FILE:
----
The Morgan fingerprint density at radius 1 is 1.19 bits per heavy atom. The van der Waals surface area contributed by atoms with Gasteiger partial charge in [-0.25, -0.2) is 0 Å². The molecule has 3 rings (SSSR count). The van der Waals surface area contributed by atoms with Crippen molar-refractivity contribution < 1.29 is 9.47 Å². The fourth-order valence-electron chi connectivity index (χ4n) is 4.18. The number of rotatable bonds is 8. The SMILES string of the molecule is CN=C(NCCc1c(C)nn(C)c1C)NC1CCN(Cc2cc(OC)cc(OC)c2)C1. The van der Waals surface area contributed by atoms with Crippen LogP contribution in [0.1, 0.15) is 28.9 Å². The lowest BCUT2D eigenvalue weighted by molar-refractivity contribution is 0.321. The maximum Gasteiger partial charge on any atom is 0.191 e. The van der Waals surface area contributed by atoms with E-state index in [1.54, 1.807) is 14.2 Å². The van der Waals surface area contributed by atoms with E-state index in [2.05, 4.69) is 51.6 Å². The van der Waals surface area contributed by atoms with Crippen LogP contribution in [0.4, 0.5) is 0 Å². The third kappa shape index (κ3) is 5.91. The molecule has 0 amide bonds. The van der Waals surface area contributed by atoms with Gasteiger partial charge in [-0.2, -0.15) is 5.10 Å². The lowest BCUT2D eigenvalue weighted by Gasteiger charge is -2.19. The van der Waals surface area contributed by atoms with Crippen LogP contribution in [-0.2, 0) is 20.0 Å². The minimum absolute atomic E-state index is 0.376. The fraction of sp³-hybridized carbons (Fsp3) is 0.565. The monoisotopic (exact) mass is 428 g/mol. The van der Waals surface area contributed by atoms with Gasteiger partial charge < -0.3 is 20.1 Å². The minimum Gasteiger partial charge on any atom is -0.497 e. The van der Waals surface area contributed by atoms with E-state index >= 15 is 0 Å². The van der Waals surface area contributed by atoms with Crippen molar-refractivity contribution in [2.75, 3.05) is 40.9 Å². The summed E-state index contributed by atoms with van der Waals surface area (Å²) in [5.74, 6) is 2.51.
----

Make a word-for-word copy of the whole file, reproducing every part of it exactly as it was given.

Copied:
The Morgan fingerprint density at radius 1 is 1.19 bits per heavy atom. The van der Waals surface area contributed by atoms with Gasteiger partial charge in [-0.25, -0.2) is 0 Å². The molecule has 3 rings (SSSR count). The van der Waals surface area contributed by atoms with Crippen molar-refractivity contribution < 1.29 is 9.47 Å². The fourth-order valence-electron chi connectivity index (χ4n) is 4.18. The number of rotatable bonds is 8. The SMILES string of the molecule is CN=C(NCCc1c(C)nn(C)c1C)NC1CCN(Cc2cc(OC)cc(OC)c2)C1. The van der Waals surface area contributed by atoms with Crippen LogP contribution in [0.1, 0.15) is 28.9 Å². The lowest BCUT2D eigenvalue weighted by molar-refractivity contribution is 0.321. The maximum Gasteiger partial charge on any atom is 0.191 e. The van der Waals surface area contributed by atoms with E-state index in [1.54, 1.807) is 14.2 Å². The van der Waals surface area contributed by atoms with E-state index in [2.05, 4.69) is 51.6 Å². The van der Waals surface area contributed by atoms with Crippen LogP contribution in [0.4, 0.5) is 0 Å². The third kappa shape index (κ3) is 5.91. The molecule has 0 amide bonds. The van der Waals surface area contributed by atoms with Gasteiger partial charge in [-0.2, -0.15) is 5.10 Å². The lowest BCUT2D eigenvalue weighted by Gasteiger charge is -2.19. The van der Waals surface area contributed by atoms with Crippen LogP contribution in [-0.2, 0) is 20.0 Å². The minimum absolute atomic E-state index is 0.376. The fraction of sp³-hybridized carbons (Fsp3) is 0.565. The monoisotopic (exact) mass is 428 g/mol. The van der Waals surface area contributed by atoms with Gasteiger partial charge < -0.3 is 20.1 Å². The minimum Gasteiger partial charge on any atom is -0.497 e. The van der Waals surface area contributed by atoms with E-state index >= 15 is 0 Å². The van der Waals surface area contributed by atoms with Crippen molar-refractivity contribution in [2.75, 3.05) is 40.9 Å². The summed E-state index contributed by atoms with van der Waals surface area (Å²) in [5.74, 6) is 2.51.